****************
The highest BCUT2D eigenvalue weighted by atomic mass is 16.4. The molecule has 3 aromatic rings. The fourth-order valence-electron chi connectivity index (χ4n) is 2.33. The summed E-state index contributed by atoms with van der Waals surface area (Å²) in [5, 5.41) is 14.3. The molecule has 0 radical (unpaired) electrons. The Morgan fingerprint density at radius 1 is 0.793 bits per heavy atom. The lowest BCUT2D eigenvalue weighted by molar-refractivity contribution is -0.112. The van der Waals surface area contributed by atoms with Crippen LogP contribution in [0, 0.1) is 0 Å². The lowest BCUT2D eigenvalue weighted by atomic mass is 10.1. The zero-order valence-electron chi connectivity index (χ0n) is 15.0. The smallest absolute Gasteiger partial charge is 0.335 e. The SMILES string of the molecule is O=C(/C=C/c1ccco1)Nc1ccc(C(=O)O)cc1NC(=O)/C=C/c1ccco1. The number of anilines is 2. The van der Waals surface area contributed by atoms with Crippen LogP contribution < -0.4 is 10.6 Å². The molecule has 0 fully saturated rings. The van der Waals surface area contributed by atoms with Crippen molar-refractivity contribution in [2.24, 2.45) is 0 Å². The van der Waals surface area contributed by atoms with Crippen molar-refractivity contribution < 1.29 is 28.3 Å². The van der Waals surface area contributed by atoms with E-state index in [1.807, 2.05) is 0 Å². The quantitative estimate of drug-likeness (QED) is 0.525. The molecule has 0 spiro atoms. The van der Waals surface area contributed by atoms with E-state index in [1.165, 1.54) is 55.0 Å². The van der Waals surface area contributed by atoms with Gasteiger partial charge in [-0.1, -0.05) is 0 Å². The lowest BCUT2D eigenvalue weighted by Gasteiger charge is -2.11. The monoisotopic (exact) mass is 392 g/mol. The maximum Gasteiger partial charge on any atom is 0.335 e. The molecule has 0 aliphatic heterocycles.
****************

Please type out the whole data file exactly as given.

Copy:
The highest BCUT2D eigenvalue weighted by atomic mass is 16.4. The molecule has 3 aromatic rings. The fourth-order valence-electron chi connectivity index (χ4n) is 2.33. The summed E-state index contributed by atoms with van der Waals surface area (Å²) in [5, 5.41) is 14.3. The molecule has 0 radical (unpaired) electrons. The Morgan fingerprint density at radius 1 is 0.793 bits per heavy atom. The lowest BCUT2D eigenvalue weighted by molar-refractivity contribution is -0.112. The van der Waals surface area contributed by atoms with Crippen LogP contribution in [0, 0.1) is 0 Å². The lowest BCUT2D eigenvalue weighted by atomic mass is 10.1. The zero-order valence-electron chi connectivity index (χ0n) is 15.0. The smallest absolute Gasteiger partial charge is 0.335 e. The SMILES string of the molecule is O=C(/C=C/c1ccco1)Nc1ccc(C(=O)O)cc1NC(=O)/C=C/c1ccco1. The number of anilines is 2. The van der Waals surface area contributed by atoms with Crippen LogP contribution < -0.4 is 10.6 Å². The molecule has 0 fully saturated rings. The van der Waals surface area contributed by atoms with Crippen molar-refractivity contribution in [2.24, 2.45) is 0 Å². The van der Waals surface area contributed by atoms with Crippen molar-refractivity contribution < 1.29 is 28.3 Å². The van der Waals surface area contributed by atoms with E-state index in [1.807, 2.05) is 0 Å². The quantitative estimate of drug-likeness (QED) is 0.525. The molecule has 0 spiro atoms. The van der Waals surface area contributed by atoms with E-state index in [1.165, 1.54) is 55.0 Å². The van der Waals surface area contributed by atoms with Gasteiger partial charge in [-0.1, -0.05) is 0 Å². The lowest BCUT2D eigenvalue weighted by Gasteiger charge is -2.11. The monoisotopic (exact) mass is 392 g/mol. The maximum Gasteiger partial charge on any atom is 0.335 e. The molecule has 0 aliphatic heterocycles.